Given the close relationship between finance and mathematics, you would think that investing would be an activity that can be explained by numerical proofs and hard facts; quite often, however, this is not the case. Investing is actually closer to behavioral psychology than to mathematics, which means that we cannot reasonably compare it to “hard science.”
Common Myths and Misunderstandings
The world of investments is filled with conjectures, assumptions, and myths. The reason investing is less than scientific it is fueled by human hopes and speculation. What this means for financial strategies such as compound interest investing is that it is not impervious to myths and half-truths.
The most oft-mentioned myth about compounding is that Albert Einstein was once quoted as saying that compound interest is the eighth wonder of the world. Historians and biographers who have studied Einstein agree that he was fond of compound interest investments, but it is unlikely that he ever spoke about the topic with such passion.
Another myth associated with compounding is created by prospective investors who evaluate it purely as a mathematical constant. Many financial planners like to present the rule of 72 along with compound interest calculations to illustrate the advantages of this financial strategy, but they also use annual rates of return between 7% and 10%, which any seasoned Wall Street investor will tell you are very difficult to achieve on a constant basis.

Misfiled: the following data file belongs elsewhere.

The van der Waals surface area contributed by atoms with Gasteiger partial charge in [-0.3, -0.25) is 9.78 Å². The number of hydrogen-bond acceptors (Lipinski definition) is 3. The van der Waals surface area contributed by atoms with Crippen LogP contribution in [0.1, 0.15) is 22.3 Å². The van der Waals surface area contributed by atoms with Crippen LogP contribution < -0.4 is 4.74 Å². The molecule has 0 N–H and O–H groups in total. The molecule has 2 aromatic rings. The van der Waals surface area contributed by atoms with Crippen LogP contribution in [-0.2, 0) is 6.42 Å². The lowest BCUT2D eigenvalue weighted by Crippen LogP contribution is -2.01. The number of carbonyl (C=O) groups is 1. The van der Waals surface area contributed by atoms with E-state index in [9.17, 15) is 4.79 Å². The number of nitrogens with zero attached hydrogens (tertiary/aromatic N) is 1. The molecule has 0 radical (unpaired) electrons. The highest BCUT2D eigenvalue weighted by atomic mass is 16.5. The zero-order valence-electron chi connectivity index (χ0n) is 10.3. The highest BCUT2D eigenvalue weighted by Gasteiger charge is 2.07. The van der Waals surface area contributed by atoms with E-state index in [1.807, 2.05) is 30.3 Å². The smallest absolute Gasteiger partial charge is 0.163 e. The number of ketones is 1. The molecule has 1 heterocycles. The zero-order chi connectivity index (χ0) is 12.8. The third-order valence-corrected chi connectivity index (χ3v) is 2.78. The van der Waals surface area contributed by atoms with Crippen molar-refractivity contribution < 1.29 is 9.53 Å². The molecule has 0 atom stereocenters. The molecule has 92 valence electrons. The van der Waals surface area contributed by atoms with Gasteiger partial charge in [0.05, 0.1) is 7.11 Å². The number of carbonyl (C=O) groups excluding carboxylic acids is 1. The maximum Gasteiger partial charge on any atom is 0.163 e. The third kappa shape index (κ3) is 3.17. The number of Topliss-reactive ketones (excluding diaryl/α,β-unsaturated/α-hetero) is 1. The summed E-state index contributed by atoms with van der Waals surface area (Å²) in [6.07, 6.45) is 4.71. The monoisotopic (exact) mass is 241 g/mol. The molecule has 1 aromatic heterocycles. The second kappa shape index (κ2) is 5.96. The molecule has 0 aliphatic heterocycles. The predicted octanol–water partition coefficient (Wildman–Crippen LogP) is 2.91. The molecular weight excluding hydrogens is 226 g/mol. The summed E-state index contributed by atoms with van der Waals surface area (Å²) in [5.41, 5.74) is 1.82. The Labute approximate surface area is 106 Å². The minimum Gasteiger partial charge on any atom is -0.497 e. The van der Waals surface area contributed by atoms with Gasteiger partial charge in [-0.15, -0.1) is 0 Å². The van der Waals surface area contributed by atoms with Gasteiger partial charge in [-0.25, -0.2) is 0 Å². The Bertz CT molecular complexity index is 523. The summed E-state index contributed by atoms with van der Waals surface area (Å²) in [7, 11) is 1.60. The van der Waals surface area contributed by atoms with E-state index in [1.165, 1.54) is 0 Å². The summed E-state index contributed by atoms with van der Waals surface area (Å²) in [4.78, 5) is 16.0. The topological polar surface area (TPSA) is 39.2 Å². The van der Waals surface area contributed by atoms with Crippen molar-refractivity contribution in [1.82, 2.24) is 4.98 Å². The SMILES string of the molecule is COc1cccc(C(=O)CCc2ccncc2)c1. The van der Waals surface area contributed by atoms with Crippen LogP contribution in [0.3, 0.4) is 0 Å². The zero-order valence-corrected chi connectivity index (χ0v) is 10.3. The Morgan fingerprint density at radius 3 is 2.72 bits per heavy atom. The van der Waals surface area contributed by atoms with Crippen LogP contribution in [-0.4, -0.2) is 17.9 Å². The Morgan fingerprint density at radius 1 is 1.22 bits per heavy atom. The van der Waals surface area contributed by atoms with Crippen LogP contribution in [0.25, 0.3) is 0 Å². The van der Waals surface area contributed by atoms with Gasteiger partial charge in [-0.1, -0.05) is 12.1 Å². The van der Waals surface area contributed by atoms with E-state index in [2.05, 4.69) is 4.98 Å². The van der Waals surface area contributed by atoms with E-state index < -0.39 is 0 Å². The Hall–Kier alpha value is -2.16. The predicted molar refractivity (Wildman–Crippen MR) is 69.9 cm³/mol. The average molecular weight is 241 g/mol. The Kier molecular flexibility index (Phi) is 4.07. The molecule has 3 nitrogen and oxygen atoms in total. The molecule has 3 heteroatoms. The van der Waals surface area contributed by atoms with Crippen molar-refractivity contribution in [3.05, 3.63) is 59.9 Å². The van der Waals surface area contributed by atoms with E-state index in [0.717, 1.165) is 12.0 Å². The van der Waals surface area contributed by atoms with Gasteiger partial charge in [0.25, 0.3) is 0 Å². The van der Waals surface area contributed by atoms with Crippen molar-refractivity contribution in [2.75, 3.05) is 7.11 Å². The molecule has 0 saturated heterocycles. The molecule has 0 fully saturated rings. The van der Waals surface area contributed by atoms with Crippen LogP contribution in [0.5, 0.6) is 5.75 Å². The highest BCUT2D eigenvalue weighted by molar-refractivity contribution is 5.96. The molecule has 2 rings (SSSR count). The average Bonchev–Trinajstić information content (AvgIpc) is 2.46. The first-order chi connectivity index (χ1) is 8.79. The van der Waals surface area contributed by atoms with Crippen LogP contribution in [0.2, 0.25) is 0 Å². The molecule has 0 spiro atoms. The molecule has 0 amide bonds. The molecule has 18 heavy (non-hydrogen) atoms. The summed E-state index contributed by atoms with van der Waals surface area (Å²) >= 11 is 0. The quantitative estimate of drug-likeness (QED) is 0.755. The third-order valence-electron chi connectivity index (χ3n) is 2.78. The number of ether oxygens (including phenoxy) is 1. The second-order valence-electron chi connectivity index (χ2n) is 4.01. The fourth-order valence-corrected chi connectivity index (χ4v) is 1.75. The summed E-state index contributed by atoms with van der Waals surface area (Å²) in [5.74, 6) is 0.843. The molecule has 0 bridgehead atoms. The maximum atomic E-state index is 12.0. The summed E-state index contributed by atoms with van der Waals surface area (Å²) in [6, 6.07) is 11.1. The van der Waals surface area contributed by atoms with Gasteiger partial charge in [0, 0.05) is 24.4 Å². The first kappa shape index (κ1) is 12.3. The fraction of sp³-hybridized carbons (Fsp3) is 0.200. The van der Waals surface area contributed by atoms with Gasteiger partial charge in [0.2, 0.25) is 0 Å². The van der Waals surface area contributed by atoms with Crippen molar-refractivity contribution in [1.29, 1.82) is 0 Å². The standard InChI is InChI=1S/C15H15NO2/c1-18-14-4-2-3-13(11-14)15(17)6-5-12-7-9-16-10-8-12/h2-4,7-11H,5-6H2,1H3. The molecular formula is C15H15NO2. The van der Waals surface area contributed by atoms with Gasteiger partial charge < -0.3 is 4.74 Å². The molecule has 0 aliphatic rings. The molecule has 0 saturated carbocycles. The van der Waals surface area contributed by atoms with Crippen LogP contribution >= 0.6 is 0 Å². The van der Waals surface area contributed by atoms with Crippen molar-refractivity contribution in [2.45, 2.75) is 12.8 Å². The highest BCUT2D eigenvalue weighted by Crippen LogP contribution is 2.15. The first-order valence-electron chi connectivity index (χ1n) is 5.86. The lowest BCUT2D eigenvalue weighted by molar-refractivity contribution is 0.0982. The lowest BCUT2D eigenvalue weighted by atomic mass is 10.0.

The real power of compound interest can only be unleashed with disciplined contributions
Compounding myths are easy to dispel with reality, especially the tall tale about just sitting back and letting the money in your portfolio grow while you do nothing. The real power of compound interest can only be unleashed with disciplined contributions to your portfolio.
If you commit to setting up a $200 debit from your checking account to be transferred into your compounding portfolio every month, you will begin to see the magic of this strategy a few years down the line. If this contribution comes from your paycheck, you can’t say that you are just kicking back and letting money grow like a tree; these are funds you earned through your work or line of business. The longer you are able to reinvest your earnings in a compounding account, the more you will get out of it.